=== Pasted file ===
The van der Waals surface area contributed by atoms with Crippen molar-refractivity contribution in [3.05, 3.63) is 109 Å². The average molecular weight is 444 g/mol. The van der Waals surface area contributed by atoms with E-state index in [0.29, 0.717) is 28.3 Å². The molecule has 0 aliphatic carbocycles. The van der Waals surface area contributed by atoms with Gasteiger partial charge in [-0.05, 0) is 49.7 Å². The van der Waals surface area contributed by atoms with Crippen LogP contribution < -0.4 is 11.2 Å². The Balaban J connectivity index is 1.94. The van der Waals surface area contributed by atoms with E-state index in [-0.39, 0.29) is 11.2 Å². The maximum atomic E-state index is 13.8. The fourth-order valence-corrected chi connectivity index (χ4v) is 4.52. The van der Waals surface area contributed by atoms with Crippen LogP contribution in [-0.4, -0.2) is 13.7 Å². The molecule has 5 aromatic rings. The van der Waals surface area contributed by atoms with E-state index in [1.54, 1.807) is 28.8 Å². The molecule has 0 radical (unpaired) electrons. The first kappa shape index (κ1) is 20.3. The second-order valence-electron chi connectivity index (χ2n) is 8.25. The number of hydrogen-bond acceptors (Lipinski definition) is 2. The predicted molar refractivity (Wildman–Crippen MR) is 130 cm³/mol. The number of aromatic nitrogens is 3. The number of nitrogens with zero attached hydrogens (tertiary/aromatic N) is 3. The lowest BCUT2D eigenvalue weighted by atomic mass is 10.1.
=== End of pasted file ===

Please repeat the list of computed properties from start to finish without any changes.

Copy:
The van der Waals surface area contributed by atoms with Crippen molar-refractivity contribution in [3.05, 3.63) is 109 Å². The average molecular weight is 444 g/mol. The van der Waals surface area contributed by atoms with E-state index in [0.29, 0.717) is 28.3 Å². The molecule has 0 aliphatic carbocycles. The van der Waals surface area contributed by atoms with Gasteiger partial charge in [-0.05, 0) is 49.7 Å². The van der Waals surface area contributed by atoms with Crippen LogP contribution < -0.4 is 11.2 Å². The Balaban J connectivity index is 1.94. The van der Waals surface area contributed by atoms with E-state index in [-0.39, 0.29) is 11.2 Å². The maximum atomic E-state index is 13.8. The fourth-order valence-corrected chi connectivity index (χ4v) is 4.52. The van der Waals surface area contributed by atoms with Crippen LogP contribution in [-0.4, -0.2) is 13.7 Å². The molecule has 5 aromatic rings. The van der Waals surface area contributed by atoms with E-state index in [1.54, 1.807) is 28.8 Å². The molecule has 0 radical (unpaired) electrons. The first kappa shape index (κ1) is 20.3. The second-order valence-electron chi connectivity index (χ2n) is 8.25. The number of hydrogen-bond acceptors (Lipinski definition) is 2. The predicted molar refractivity (Wildman–Crippen MR) is 130 cm³/mol. The number of aromatic nitrogens is 3. The number of nitrogens with zero attached hydrogens (tertiary/aromatic N) is 3. The lowest BCUT2D eigenvalue weighted by atomic mass is 10.1.